I'm completely confused by Jason Clare. Seems like a lovely personable bloke. But since he took charge of education, it's as if the ghosts of Christmases past have materialised.
And who are those ghosts?
Let's go full Yuletide and I will (re)introduce you to Stuart Robert and Alan Tudge, briefly, variously, ministers for education in the Coalition. Robert was the bloke who nixed research grants back in 2021 because he didn't like what he saw (even though actual researchers had already been through, nitpicking, and approved the funding). And he did it on the night before Christmas. Jason Clare has moved to stop that ever happening again. Brownie points right there.
At the same time, he's pulled on his Tudge suit and that's deeply concerning. He's pretty much picked up where Tudge and Robert left off instead of finding his own path, informed by evidence instead of agendas.
In August last year, Jason Clare held a one-day roundtable about the teacher workforce shortage. It didn't look like there were any actual experts there (as in, people who research school workforce retention) but plenty of well-meaning, on-the-ground folks who could discuss anecdotally what the hell is going on in our schools. When the minister emerged at the end of the day, he said: "What came out really clearly out of the conversation today, and I got a better insight into it than I think I had before I went into the room, was that initial teacher education is screaming out for reform."
Now as one academic who wants to remain anonymous says: "Australian education ministers have form when it comes to pivoting from discussions of things they can do limited things about without spending a lot of money to things that are electorally palatable, and the brand new Education Minister scores 15/10 for this first effort."
Yep. Instead of working with the states to fix workload, to fix pay, to fix conditions, Clare decided to fiddle at the edges. He's encouraged the conservative commentariat to attack teacher education. And he's done absolutely nothing - nothing - to fix the core problems which would cost governments across the nation a truck load of money. Hell, fixing disadvantage (sadly more of that later) would cost the federal government money. Raise the bloody rate, you lot.
I loved my time reporting on education back in the, ahem, '80s. Now I spend some time working with education researchers at universities, the people who have spent years figuring out how to do the best by kids in our classrooms across the nation, turning their research into plain English. Like many researchers, they do not do a brilliant job of communicating their findings to the rest of us. Health researchers have had to pull their socks up. Climate researchers, similar. And all of them, especially their leaders, need to get out there and advocate.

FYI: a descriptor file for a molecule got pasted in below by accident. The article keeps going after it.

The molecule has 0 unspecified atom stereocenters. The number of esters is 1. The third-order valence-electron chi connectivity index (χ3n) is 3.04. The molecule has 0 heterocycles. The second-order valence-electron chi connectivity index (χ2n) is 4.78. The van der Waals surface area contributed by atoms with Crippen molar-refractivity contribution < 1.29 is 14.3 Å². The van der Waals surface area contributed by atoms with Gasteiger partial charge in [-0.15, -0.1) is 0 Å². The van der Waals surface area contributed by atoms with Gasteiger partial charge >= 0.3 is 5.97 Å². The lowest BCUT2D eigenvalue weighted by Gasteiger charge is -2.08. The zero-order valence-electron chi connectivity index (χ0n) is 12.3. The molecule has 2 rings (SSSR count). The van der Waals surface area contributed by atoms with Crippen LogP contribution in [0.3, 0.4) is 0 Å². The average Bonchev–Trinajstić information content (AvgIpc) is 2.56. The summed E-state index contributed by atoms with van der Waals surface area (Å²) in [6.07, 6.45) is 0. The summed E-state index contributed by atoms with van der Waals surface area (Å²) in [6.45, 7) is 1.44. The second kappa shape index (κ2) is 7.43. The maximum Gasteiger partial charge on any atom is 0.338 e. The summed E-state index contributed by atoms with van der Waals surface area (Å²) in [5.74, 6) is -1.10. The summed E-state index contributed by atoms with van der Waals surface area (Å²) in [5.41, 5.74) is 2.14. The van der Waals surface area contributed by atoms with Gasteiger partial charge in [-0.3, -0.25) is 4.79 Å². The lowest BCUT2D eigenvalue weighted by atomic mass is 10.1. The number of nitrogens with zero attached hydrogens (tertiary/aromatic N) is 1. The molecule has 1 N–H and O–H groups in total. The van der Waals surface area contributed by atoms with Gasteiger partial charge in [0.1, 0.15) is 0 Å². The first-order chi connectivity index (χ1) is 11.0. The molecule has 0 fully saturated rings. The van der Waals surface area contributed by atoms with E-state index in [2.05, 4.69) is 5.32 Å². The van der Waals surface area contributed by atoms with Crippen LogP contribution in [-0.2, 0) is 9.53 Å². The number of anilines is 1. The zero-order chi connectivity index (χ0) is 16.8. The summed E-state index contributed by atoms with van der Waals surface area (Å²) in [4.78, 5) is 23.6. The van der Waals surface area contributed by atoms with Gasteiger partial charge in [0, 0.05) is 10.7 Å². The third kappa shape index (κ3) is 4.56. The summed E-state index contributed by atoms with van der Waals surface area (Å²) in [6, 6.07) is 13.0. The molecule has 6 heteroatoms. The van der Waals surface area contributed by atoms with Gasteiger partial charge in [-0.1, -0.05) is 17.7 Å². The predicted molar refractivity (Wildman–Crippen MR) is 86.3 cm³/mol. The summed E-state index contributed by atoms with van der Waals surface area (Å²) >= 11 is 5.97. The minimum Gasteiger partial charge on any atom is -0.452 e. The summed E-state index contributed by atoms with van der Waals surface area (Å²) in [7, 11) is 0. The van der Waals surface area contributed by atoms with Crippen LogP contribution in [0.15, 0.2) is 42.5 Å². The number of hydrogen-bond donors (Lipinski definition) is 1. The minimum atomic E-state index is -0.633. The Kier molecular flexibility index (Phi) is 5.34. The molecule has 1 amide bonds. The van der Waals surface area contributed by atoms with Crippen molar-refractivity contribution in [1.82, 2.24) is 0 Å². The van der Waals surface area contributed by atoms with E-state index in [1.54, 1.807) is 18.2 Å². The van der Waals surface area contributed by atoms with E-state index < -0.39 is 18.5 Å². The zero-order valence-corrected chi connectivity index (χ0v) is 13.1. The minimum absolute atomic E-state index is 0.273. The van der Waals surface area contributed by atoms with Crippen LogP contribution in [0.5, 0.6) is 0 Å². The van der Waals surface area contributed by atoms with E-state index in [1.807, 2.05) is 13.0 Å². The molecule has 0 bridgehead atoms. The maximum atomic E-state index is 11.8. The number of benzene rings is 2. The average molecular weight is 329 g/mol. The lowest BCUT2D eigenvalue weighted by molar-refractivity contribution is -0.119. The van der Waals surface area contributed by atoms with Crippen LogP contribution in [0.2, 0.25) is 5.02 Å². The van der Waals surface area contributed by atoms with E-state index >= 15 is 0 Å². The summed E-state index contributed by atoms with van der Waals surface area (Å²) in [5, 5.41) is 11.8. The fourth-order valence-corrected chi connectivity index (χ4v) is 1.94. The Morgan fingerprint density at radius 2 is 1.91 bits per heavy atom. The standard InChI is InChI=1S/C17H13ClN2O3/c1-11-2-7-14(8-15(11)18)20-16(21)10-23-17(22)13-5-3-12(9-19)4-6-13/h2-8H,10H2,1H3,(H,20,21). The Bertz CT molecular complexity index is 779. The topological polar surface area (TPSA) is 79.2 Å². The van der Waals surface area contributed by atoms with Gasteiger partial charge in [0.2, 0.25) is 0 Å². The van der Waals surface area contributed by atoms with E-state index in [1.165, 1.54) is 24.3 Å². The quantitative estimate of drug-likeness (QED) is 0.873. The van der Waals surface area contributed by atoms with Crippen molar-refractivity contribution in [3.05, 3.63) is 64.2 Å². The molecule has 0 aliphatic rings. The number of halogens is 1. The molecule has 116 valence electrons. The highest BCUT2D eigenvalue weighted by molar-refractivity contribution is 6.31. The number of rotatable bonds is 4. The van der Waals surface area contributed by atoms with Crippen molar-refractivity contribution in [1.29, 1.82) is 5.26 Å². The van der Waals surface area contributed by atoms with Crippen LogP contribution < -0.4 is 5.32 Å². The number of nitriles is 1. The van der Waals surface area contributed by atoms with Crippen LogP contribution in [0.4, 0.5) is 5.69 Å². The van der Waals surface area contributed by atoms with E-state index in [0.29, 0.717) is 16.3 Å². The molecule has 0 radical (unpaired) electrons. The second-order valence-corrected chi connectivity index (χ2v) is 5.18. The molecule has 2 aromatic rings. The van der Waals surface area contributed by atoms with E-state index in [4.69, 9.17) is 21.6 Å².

And, yes, it's true I am a believer in universities as innately good places, staffed by people with fair values. They are fortunate they can go about their work without having to worry about making a profit, except in the way students can profit from the deep and serious work of their educators.
Most concerningly now is Clare's enthusiasm for adopting a bunch of junk policies which he assumes will fix the problems.
In short order, here are our pressing concerns:
- Students are badly behaved;
- Teachers leave their jobs and we have a catastrophic teacher shortage; and
- Australian students are not doing as well as other countries in their standardised testing results.
These are all true. But the key concern to me is the first one. I've said this before: Teachers are struggling because your children are awful. We have record levels of assaults at schools. Happens at public schools, private schools, Catholic schools. And they are behaving badly as early as kindergarten. My diagnosis is the problems are not caused by poor teaching. They are caused by a bunch of stuff we lump together under the label socioeconomic status (see disadvantage, above).
There is some pressure - a lot of pressure - to reform teacher education and make it even more practical. I'm a big believer in practice makes perfect - but I note we don't release doctors and dentists into the workforce without considerable learning time first. Mind you, I'd love a bit of practice for politicians. Anyone up for preselection should be forced to trail around after some decent practitioners for a looooong time before they are imposed on us innocent voters.
But pracs, work experience, placements, none of that really prepares you for what it's like when you work full-time at anything. I did a long, long placement at a newspaper when I was a girl. I can assure you it was nothing like being shouted at by a senior editor for using the word "seems" in my copy. You have to embody the traits needed for your job - and you don't get that through doing work you are not responsible for. And believe me, there is no way I would trust a work experience kid with my grandchlidren. Being responsible makes the difference.
But Clare's main aim is to reform initial teacher education. He's had a truckload of conservative ministers, including Tudge and Robert, to train him and now he's doing what they told him to do. He's issuing behaviour resources. Costs very little. Does very little.
So, minister Clare, here are my ideas to address our three key problems:
- Fix inequality (and that will fix lots of our discipline problems);
- Fix teaching as a profession. That includes pay, workload and conditions;
- I bet you anything that standardised testing results will shift once you've fixed one and two;
- And four, stop listening to the last lot. They had no idea. And we are still suffering the fallout from all those years of neglect and stupidity. Be your own person.
- Jenna Price is a Canberra Times columnist and a visiting fellow at the Australian National University.